Executive Power

Ted Cruz: Democratic Abuses of Executive Power Should Be a Bipartisan Concern

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In today's Wall Street Journal, Sen. Ted Cruz (R-Texas) condemns President Obama's "persistent pattern of lawlessness, his willingness to disregard the written law and instead enforce his own policies via executive fiat." The piece, which focuses on three ways in which Obama has flouted the plain language of the Patient Protection and Affordable Care Act, is mostly on target, although I question Cruz's contention that declining to prosecute state-licensed marijuana growers and sellers is tantamount to violating the Controlled Substances Act. The most striking thing about Cruz's essay is what he left out.

While Cruz argues (correctly) that the abuse of executive power "should not be a partisan issue," he does not cite a single example involving a Republican president, although he does concede that "Republican presidents abused their power" and might do so again in the future. And although there is no shortage of cases in which Obama has acted lawlessly in the name of national security, Cruz does not mention any of them, possibly because doing so would raise the hackles of hawkish Republicans and bring to mind similar sins by Obama's Republican predecessor.

One of the earliest and clearest examples of Obama's lawlessness stemmed from his determination to bail out the auto industry. But it was George W. Bush who initiated the illegal use of money from the Troubled Asset Relief Program to rescue American car manufacturers from their own mistakes—a policy that Obama welcomed as a senator and expanded as president. Obama went further with his high-handed engineering of the merger between Chrysler and Fiat, a deal that violated well-established bankruptcy principles. But bringing that up would remind anyone who was paying attention that Obama's abuse of executive power in this area was a logical extension of Bush's.

The same could be said of the National Security Agency's surveillance programs. After condemning the NSA's warrantless wiretapping of Americans' international communications during the Bush administration, Obama voted to authorize it, and it continues to this day. Likewise the NSA's routine collection of every American's phone records, which Obama claims is authorized by the PATRIOT Act. The main author of the PATRIOT Act disagrees. Yet Cruz does not mention illegal surveillance as an example of Obama's (and Bush's) excesses.

Nor does Cruz mention Obama's completely optional yet congressionally unapproved air war against Muammar al-Qaddafi's regime in Libya, although it is hard to think of a purer example of the president's unilateralism. The Constitution gives Congress the power to declare war, but Obama never sought such a declaration. He even argued, against the advice offered by his own Office of Legal Counsel, that the War Powers Act, which requires congressional authorization for the continued use of military force without a declaration of war after 60 days, did not apply, because the bombs and missiles raining down on Libyan forces did not constitute "hostilities." I don't know where Cruz, who took office last year, stood on Libya, but many of his fellow Republicans think the president should have a great deal of discretion in deciding when and why to use military force. Some of Cruz's comments about Syria suggest he may agree.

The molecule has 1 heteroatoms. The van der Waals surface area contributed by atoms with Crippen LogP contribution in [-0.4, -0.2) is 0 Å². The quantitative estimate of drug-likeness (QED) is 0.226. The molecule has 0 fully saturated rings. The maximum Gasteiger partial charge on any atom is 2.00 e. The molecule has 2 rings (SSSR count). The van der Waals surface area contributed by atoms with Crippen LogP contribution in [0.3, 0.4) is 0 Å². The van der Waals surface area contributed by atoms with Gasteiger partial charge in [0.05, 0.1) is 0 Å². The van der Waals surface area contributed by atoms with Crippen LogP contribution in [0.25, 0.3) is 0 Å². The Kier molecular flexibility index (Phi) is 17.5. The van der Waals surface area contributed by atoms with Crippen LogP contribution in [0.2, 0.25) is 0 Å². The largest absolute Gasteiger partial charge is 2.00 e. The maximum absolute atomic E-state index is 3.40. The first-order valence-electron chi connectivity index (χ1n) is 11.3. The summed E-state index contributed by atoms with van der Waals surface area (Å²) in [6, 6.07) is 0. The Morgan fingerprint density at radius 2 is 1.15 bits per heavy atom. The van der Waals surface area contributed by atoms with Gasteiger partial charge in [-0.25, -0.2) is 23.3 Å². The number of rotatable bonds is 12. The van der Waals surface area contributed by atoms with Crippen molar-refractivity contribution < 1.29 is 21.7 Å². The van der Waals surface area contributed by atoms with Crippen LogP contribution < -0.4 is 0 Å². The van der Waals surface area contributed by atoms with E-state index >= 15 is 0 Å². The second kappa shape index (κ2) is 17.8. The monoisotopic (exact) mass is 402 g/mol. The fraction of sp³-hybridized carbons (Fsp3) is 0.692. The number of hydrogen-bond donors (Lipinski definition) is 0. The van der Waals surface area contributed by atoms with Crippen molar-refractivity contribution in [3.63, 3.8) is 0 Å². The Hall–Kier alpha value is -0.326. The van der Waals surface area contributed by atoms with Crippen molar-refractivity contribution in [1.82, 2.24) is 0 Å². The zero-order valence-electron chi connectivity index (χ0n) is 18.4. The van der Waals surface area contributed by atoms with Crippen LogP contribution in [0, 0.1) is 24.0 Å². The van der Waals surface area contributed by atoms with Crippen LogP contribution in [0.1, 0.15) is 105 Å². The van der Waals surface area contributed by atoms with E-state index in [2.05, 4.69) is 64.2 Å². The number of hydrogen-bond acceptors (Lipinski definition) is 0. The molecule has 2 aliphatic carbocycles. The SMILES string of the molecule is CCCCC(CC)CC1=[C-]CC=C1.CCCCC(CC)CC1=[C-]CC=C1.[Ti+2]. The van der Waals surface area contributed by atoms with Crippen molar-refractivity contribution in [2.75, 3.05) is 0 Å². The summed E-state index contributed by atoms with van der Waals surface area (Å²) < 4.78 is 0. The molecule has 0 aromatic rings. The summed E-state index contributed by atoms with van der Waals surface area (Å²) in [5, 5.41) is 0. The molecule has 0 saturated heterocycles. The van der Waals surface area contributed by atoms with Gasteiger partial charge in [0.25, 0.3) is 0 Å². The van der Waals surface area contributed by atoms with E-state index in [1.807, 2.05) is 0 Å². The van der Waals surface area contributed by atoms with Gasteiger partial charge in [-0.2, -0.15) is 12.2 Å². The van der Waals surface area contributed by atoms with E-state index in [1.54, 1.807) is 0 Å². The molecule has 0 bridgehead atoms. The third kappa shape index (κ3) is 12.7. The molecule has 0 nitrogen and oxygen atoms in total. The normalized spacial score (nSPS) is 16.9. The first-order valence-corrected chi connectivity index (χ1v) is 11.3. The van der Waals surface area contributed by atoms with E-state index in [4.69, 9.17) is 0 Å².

Cruz even overlooks two executive-power issues related to national security that he has highlighted in the past. Last year Cruz challenged the president's license to kill anyone he suspects of involvement in terrorism, and he voted against the National Defense Authorization Act because he was "deeply concerned that Congress still has not prohibited President Obama's ability to indefinitely detain U.S. citizens arrested on American soil without trial or due process." But imprisoning and killing people at will somehow do not make Cruz's list of Obama's most troubling power grabs, possibly because so many of his fellow Republicans do not see anything wrong with those policies.

"In the nation's history," says the subhead above Cruz's op-ed piece, "there is simply no precedent for an American president so wantonly ignoring federal law." Although Cruz may not have written that, he did not challenge the claim when CNN's Jake Tapper read it back to him last night. Instead he tried to make the case that Obama has indeed been especially lawless. In the Journal essay, he suggests that Democrats (including journalists covering the White House) have been less keen to challenge Obama's abuses than Republicans were to challenge presidents of their party:

In the past, when Republican presidents abused their power, many Republicans—and the press—rightly called them to account. Today many in Congress—and the press—have chosen to give President Obama a pass on his pattern of lawlessness, perhaps letting partisan loyalty to the man supersede their fidelity to the law.

From the perspective of someone who is neither a Democrat nor a Republican, both the abuse of executive power and the willingness to overlook it when a member of your party occupies the White House seem like bipartisan tendencies. Cruz would be much more credible on this issue if he forthrightly admitted that instead of insisting that the other team is worse.